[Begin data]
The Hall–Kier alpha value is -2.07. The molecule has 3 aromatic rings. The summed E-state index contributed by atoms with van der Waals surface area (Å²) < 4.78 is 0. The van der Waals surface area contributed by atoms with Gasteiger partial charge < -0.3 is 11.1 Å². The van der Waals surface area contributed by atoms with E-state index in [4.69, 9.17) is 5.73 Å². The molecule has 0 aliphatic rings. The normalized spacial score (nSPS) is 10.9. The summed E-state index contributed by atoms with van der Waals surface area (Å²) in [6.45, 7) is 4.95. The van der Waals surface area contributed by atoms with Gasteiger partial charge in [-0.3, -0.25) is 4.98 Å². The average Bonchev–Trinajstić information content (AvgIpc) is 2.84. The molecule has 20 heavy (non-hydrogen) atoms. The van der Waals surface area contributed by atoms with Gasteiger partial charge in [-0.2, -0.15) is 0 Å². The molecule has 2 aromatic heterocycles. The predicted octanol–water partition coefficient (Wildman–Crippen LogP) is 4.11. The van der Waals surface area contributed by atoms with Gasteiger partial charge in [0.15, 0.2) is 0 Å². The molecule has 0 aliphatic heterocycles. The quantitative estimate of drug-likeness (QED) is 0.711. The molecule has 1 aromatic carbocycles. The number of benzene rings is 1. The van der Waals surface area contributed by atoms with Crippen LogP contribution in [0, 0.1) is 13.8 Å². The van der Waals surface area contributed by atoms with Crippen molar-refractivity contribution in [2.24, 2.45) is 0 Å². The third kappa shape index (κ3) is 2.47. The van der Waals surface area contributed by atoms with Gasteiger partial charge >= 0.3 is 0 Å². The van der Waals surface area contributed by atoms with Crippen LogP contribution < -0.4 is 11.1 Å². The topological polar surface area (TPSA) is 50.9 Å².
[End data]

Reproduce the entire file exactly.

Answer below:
The Hall–Kier alpha value is -2.07. The molecule has 3 aromatic rings. The summed E-state index contributed by atoms with van der Waals surface area (Å²) < 4.78 is 0. The van der Waals surface area contributed by atoms with Gasteiger partial charge < -0.3 is 11.1 Å². The van der Waals surface area contributed by atoms with E-state index in [4.69, 9.17) is 5.73 Å². The molecule has 0 aliphatic rings. The normalized spacial score (nSPS) is 10.9. The summed E-state index contributed by atoms with van der Waals surface area (Å²) in [6.45, 7) is 4.95. The van der Waals surface area contributed by atoms with Gasteiger partial charge in [-0.3, -0.25) is 4.98 Å². The average Bonchev–Trinajstić information content (AvgIpc) is 2.84. The molecule has 20 heavy (non-hydrogen) atoms. The van der Waals surface area contributed by atoms with Gasteiger partial charge in [-0.2, -0.15) is 0 Å². The molecule has 2 aromatic heterocycles. The predicted octanol–water partition coefficient (Wildman–Crippen LogP) is 4.11. The van der Waals surface area contributed by atoms with Gasteiger partial charge in [0.15, 0.2) is 0 Å². The molecule has 0 aliphatic heterocycles. The quantitative estimate of drug-likeness (QED) is 0.711. The molecule has 1 aromatic carbocycles. The number of benzene rings is 1. The van der Waals surface area contributed by atoms with Crippen LogP contribution in [0, 0.1) is 13.8 Å². The van der Waals surface area contributed by atoms with Crippen molar-refractivity contribution in [2.24, 2.45) is 0 Å². The third kappa shape index (κ3) is 2.47. The van der Waals surface area contributed by atoms with Gasteiger partial charge >= 0.3 is 0 Å². The van der Waals surface area contributed by atoms with Crippen LogP contribution < -0.4 is 11.1 Å². The topological polar surface area (TPSA) is 50.9 Å².